Nonviolent Activist, January-February 2006
By G. Simon Harak
War Made Easy: How Presidents and Pundits Keep Spinning Us to Death
By Norman Solomon
2005, John Wiley & Sons; 314 pages; $24.95, hardcover
In his latest work, Norman Solomon continues his mission of myth-busting. He shows how mainstream media accede to, or actively cooperate in, constructing a noble narrative of the government’s pure intentions, infallible leaders, and altruistic foreign policy. For example, he points out that of 878 sources cited on newscasts during the first two weeks of the most recent Gulf War, just one was a leader of a U.S. peace organization.
Chapter by chapter, Solomon uncovers corporate media’s cooperation with the government, especially in times of war. In Chapter 2, “Our Leaders Will Do Everything They Can to Avoid War,” Solomon writes about the Rambouillet “peace” proposal, which the United States offered to Milosevic before the March 1999 attacks on Yugoslavia. “Appendix B” of that proposal granted complete legal immunity to all NATO personnel; free access to all airports, roads, rails, and ports without payment; and use of the whole electromagnetic spectrum. Such a proposal would have been rejected by any leader of any country. Yet Solomon succinctly points out, “The big U.S. media outlets did not cover appendix B—before or during the war.”
In “This Guy is a Modern-Day Hitler,” Solomon’s research shows how often Milosevic, in the lead-up to the attacks on Yugoslavia, was compared to Hitler. Yet earlier, while still exercising a brutal dictatorship, Milosevic was characterized by Madeleine Albright as a leader who “wants to, at some stage, re-enter the international community.”
Before the 1991 attacks on Iraq, Solomon notes that “major American news outlets printed and aired comparisons between Saddam and Hitler at an average rate of several times each day during the five-and-a-half months that led up to the Gulf War in mid-January 1991.” Yet Hussein’s dictatorship had been known and supported by the United States for many years. Despite some warnings that the Hitler comparison would only feed hysteria and confusion, the strategy was used because “for war planners in Washington [in August, 1990], some hysteria and confusion were already proving to be quite helpful.” Solomon exposes another PR trick in the lead-up to the 1991 attacks on Iraq, perpetrated by Tom Lantos (D-CA), who brought in “Nayirah” to tell the tale of how Iraqi soldiers had thrown Kuwaiti babies out of incubators. The story was false and Tom Lantos knew it. As media analyst John Stauber noted, “It was a propaganda exercise for the national media, and it succeeded wildly in mobilizing U.S. support for the war.”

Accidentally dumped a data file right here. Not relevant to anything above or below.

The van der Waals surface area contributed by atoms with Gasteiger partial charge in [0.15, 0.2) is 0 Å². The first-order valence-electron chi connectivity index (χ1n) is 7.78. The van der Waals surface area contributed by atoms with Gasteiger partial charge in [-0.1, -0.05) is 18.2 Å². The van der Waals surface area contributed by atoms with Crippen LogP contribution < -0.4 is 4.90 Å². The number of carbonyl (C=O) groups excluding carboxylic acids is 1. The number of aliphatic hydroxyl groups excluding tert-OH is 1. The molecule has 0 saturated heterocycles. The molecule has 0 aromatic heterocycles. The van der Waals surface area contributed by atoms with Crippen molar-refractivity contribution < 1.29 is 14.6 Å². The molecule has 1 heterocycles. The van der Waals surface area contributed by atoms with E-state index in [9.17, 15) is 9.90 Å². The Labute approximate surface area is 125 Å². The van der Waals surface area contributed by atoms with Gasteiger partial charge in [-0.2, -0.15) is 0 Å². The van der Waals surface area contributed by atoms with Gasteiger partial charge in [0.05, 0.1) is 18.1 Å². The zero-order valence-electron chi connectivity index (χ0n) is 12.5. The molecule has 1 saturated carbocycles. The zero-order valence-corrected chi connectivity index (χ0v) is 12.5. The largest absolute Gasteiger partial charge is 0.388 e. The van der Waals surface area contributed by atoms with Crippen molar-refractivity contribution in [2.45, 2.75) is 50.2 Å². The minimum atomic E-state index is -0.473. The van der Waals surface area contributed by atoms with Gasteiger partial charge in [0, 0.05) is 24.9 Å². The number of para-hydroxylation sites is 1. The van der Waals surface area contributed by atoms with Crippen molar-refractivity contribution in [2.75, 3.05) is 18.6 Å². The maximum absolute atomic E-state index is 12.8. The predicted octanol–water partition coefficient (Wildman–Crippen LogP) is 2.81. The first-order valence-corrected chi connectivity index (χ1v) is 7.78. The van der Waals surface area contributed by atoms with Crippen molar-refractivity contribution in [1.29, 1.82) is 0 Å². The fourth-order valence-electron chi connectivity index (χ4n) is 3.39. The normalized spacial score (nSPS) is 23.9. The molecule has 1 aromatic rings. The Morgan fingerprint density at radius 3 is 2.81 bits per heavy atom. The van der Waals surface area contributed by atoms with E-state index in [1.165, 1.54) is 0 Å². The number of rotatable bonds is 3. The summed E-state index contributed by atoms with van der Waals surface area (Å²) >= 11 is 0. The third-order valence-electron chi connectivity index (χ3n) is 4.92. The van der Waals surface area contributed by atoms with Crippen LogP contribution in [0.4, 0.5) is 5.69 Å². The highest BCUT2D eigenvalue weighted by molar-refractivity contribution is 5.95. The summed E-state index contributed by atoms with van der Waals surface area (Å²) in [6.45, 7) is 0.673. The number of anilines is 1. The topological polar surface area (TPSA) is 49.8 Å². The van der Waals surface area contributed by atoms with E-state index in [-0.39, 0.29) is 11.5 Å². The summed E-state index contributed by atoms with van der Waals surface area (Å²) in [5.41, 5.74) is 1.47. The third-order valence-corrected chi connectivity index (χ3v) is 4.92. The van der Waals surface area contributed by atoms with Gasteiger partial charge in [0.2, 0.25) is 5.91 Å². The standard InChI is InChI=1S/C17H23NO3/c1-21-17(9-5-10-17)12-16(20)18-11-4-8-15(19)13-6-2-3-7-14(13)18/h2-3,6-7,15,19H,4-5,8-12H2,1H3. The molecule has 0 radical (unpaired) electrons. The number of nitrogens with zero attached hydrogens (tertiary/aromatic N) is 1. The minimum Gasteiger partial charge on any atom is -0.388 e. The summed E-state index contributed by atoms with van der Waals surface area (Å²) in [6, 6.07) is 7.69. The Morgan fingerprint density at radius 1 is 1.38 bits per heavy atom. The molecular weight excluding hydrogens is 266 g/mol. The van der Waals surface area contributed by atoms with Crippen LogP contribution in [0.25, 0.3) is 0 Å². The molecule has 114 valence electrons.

Looking back at Vietnam, Solomon notes how the story of attacks by North Vietnam against U.S. ships in the Gulf of Tonkin was false, yet led directly to escalated U.S. involvement in the Vietnam War. He quotes Murrey Marder of the Washington Post: “If the American press had been doing its job, and Congress had been doing its job, we would never have been involved in the Vietnam War.”
The book is replete with similar well-documented (Solomon has over 50 pages of endnotes) and sometimes head-shaking revelations. In Chapter 6, “This is Not at all about Oil or Corporate Profits,” he reveals how corporations like Orbit International, Engineered Support Systems, Northrop Grumman, et al., use their power to promote war and then profit from the devastation. In particular, we might recall how Senator Dianne Feinstein was originally leaning against the war, but “Perini Corp., a Massachusetts construction company partially owned by the investment firm of … Feinstein’s husband, landed a $500 million contract … to repair southern Iraq’s electricity grid,” dissolving her potential opposition.
Sometime during the course of Solomon’s artful deconstruction, we find that we are also instructed by his constructive critique. He reminds us that “fear is not a long-term foundation for building democratic structures or finding alternatives to future wars.” A trove of invaluable and extensively referenced information, War Made Easy is a book that media analysts, peacemakers, and anyone concerned with the First Amendment should be referring to often and for a long time to come.
G. Simon Harak is the War Resisters League’s Anti-militarism Coordinator; (212) 228-0450; amc [at] warresisters.org